In Pennsylvania and across the world, cases of COVID-19, the illness caused by a new coronavirus, are growing. We must keep health literacy in mind as we communicate vital public health information and try to manage the spread of the virus. If you are developing educational materials about COVID-19, remember to follow the health literacy best practices below.

Define and involve your audience

Identify and account for the age, gender, cultural identity, and literacy level of your reader.

If possible, ask members of your target audience for feedback. Incorporate their recommendations into your final document.  

Follow “easy-to-read” best practices

Always follow AHRQ’s plain language guidelines

Use active voice in all instructions. For example, “Cough into your elbow,” “Wash your hands for 20 seconds.”  

Avoid jargon when possible. Define all scientific and medical terms immediately after use.

Use short sentences and paragraphs. Keep sentences less than 10-15 words.  Keep paragraphs less than 3-5 sentences.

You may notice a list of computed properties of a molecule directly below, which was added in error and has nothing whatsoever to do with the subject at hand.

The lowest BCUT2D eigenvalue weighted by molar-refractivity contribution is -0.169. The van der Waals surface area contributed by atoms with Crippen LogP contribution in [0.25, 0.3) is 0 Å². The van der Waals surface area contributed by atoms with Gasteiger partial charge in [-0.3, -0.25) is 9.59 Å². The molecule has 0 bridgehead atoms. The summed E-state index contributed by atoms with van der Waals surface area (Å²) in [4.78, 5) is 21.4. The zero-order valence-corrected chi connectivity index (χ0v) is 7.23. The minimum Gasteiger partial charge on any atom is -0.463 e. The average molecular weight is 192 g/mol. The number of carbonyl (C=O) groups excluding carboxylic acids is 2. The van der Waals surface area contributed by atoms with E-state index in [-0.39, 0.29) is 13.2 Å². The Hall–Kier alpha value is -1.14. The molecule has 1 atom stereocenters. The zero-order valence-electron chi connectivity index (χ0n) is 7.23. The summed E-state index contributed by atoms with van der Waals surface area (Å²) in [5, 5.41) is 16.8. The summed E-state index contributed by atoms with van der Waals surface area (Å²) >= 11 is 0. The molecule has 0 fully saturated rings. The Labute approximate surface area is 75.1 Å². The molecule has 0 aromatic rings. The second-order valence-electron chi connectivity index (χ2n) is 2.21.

Make it look good

Use an easy to read font such as Arial, Calibri, or Verdana at a minimum size of 12 point. 14 point or larger is best for older audiences.

Left justify text and keep a ragged margin on the right side of the document.  Use plenty of white space. Don’t overcrowd the page.

Use relevant visuals and illustrations that model desired behaviors. For example, use images of someone coughing into their elbow or properly washing their hands.

Review, assess, and revise

Use assessment tools such as AHRQ’s PEMAT-P and CDC’s Clear Communication Index and readability formulas to ensure the material is suitable for your audience.

Have multiple committee or team members review the material, and compare scores.


The Pennsylvania Health Literacy Coalition can help. If you would like feedback on materials, or help implementing best practices, let us know. Reach out to Susan Cosgrove, Director, Health Literacy, scosgrove@hcifonline.org. We are here to support you in making information accessible, actionable, and health literate.